Prisoners jump the line

I don’t know what it is with Hawai‘i Democrats and their prisoners.

In 2006, Randall Iwase tried to wrest the governorship from Linda Lingle on a promise to create a “prison industry” — an issue that landed with one of the all-time great thuds.

Now comes Gov. Neil Abercrombie, who before he has done a thing to keep his campaign promises to straighten out the deficit-ridden state budget and stimulate the economy, is making a priority of bringing home the 1,900 Hawai‘i felons serving their time in mainland prisons.

There’s nothing wrong with striving to improve conditions for prisoners, but in what sane universe do they jump to the front of the line in a crushing recession — ahead of law-abiding working families and needy children, seniors and sick people who have lost their safety net?

The prisoners were first sent to the mainland by the last Democratic governor, Ben Cayetano, because local prisons were overcrowded and no Hawai‘i community would host new facilities.

It was no small side benefit in Cayetano’s recession and the current one that it costs half as much to house a prisoner on the mainland as in Hawai‘i.

The latest call to bring the prisoners home was spurred by a lawsuit alleging inmate abuse in an Arizona facility. Ironically, it came out around the same time as news footage broke showing Hawai‘i prison guards giving a prisoner an extended beating and kicking him in the head while he was on the ground.

The Abercrombie administration proposes to get around the overcrowding problem in local prisons by turning up to 1,000 inmates loose into community-based reentry programs. The problem is that few such programs exist and would have to be funded and built out.

Many Hawai‘i inmates are doing fine in mainland prisons — some have said they prefer it because of better rehabilitation opportunities — and it’s the wrong time to be devoting more state resources to their incarceration when there are far more pressing needs.

The new administration needs to learn that having too many priorities is the same as having no priorities at all.

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7 Comments on “Prisoners jump the line”

  1. WooWoo Says:

    He’s taking a big risk by being so public about this. You can give clear instructions to your PSD director behind the scenes to bring ’em home, but now there’s footage of Neil saying it. It only takes one Willie Horton and a 16 year old kid with a Mac to put together a devastating campaign ad for 2014.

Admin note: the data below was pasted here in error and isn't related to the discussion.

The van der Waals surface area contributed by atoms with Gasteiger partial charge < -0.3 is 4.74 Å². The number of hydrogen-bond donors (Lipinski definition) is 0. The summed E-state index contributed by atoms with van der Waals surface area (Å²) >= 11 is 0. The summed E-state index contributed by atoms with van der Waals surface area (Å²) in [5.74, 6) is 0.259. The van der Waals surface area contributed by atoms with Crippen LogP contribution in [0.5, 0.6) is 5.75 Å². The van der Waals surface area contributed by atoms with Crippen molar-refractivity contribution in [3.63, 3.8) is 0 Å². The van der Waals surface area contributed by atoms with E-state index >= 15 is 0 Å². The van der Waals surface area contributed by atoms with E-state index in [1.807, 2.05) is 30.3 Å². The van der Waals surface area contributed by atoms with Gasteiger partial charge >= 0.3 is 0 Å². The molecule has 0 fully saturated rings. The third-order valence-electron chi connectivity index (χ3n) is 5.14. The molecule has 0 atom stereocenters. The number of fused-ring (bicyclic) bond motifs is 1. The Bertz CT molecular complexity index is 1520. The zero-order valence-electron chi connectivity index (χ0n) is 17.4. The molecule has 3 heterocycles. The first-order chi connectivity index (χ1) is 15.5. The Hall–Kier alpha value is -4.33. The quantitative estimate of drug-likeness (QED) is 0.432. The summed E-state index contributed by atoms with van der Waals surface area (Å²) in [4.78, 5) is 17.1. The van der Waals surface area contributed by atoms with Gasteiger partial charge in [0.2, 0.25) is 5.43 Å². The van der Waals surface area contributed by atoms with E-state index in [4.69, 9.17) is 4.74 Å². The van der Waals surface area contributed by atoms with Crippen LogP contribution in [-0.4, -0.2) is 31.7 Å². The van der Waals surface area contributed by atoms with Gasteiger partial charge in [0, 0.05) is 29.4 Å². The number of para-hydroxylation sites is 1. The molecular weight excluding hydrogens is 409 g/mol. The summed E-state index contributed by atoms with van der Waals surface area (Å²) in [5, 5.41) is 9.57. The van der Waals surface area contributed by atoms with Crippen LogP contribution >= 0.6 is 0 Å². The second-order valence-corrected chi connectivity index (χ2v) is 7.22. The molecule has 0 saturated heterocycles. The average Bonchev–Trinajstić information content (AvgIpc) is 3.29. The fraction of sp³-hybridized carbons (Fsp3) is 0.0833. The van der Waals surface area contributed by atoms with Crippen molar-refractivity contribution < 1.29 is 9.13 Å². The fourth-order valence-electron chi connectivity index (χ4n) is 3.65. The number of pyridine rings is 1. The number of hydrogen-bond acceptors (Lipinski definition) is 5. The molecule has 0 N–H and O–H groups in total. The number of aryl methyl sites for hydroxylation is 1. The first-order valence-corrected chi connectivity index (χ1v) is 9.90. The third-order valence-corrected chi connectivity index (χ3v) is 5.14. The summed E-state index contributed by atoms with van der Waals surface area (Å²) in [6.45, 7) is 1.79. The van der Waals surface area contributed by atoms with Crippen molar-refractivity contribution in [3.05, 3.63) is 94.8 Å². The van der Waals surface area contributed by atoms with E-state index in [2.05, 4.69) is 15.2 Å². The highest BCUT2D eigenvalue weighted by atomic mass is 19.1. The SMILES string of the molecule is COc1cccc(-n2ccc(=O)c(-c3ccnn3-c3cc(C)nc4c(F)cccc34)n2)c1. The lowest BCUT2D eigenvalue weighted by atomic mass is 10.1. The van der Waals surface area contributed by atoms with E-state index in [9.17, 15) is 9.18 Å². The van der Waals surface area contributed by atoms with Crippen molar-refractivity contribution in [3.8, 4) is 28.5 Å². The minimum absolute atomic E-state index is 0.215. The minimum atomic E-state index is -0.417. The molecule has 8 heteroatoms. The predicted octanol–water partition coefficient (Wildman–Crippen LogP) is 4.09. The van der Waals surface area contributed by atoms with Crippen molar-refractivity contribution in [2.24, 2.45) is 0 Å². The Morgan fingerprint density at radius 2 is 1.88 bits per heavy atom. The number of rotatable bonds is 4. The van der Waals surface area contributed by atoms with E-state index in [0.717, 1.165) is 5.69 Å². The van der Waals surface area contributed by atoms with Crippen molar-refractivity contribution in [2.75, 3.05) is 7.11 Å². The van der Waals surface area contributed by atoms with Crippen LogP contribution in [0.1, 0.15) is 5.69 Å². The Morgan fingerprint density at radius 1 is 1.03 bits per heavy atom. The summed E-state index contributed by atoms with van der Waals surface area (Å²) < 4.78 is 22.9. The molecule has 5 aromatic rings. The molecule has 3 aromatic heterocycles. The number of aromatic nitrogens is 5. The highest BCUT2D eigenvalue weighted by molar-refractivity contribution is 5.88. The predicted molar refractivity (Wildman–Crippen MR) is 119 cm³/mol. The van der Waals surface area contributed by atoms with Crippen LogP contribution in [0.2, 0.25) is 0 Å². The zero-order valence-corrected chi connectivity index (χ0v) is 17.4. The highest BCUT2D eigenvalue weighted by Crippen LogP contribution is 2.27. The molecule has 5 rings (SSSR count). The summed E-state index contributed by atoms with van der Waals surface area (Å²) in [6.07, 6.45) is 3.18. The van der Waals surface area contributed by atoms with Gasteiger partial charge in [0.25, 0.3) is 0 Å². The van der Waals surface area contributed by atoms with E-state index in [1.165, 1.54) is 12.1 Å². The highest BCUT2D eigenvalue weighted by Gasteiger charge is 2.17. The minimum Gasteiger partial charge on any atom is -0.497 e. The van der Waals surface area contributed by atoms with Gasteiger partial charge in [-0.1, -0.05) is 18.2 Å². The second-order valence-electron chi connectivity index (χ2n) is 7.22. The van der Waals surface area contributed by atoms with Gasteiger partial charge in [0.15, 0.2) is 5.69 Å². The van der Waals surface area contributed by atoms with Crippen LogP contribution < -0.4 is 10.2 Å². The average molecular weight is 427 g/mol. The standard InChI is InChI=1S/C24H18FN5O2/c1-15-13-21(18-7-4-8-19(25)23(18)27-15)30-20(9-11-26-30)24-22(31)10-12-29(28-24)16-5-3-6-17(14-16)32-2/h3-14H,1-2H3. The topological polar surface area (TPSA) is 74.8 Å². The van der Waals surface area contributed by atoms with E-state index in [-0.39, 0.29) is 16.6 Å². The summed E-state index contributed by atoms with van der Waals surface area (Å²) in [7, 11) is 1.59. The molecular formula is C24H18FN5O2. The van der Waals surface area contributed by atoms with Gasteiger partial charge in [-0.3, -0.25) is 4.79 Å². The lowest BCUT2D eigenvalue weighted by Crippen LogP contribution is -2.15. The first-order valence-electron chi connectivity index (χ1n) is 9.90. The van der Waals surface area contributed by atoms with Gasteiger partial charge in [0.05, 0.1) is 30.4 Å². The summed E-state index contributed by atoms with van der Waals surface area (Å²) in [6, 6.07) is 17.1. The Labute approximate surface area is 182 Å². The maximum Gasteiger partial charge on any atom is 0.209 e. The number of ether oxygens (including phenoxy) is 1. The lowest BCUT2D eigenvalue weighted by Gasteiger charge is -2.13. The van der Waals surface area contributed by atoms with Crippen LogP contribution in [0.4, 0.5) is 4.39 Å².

2. Richard Gozinya Says:

    I propose we start combining all these contentious issues and solve them at one fell swoop. Or two fell swoops if need be. Example:

    We bring the prisoners back, make them clean up the medical waste at Ko Olina, pack it in plastic bags brought back from Maui and have them carry it on a Train to Nowhere until an alternate dump site, replete with beaten peacocks, is decided. Oh yeah, the train will shoot off illegal fireworks that spell Calvin Say’s name in the sky.

    Do I have to think of everything around here?

  3. Michael Says:

    Family of inmates should pay the Bill to keep inmates in prison. Medical should also be paid by
    families of inmates only.
    Not the tax payers. The tax payers should pay taxes for maintaining State and County facilities. Not to house criminals. All that money can go to school furloughs and End furloughs PERIOD. Facilities that a free person who did no crime should enjoy. Money that can be used to help a homeless get back on their feet again. Criminals
    regardless of reason, do the crime and do the time
    but not on my expense.

  4. shaftalley Says:

    we really should seriously consider legalizing drugs.government prohibition with its’insane war on drug policies results in violence,gang warfare,and drug addicts taking meth in greater numbers because it’s cheap and ironically more available than ever before.why is that?economics.more people are becoming willing for cash,to go to pharmacies and purchase the ingredients for drug dealers.students,seniors,homeless people,the unemployed are all willing to be recruited by these drug “cooks” for fast cash.

  5. zzzzzing Says:

    Dave, let’s hope that there is someone out there with a Mac OR PC making these campaign ads right now.

    sa… right… legalize drugs kinda like how alcohol was legalized – look how well that’s working out for us. I can see the PSA’s now, featuring “Mothers Against Drug Driving.”

  6. shaftalley Says:

    i believe in the founding principles of individual lberty.i’m not going to give prohibition the benefit of the doubt.

  7. charles Says:

    One obvious benefit of bringing back prisoners is that their families can visit them far more easily than they presently can.

    The vast majority of prisoners will be released someday and I would think most would want to be with their families.

    Also, it does cost more to house prisoners in Hawaii but there is a ripple effect when those dollars paid to guards, vendors, etc., stay in Hawaii.


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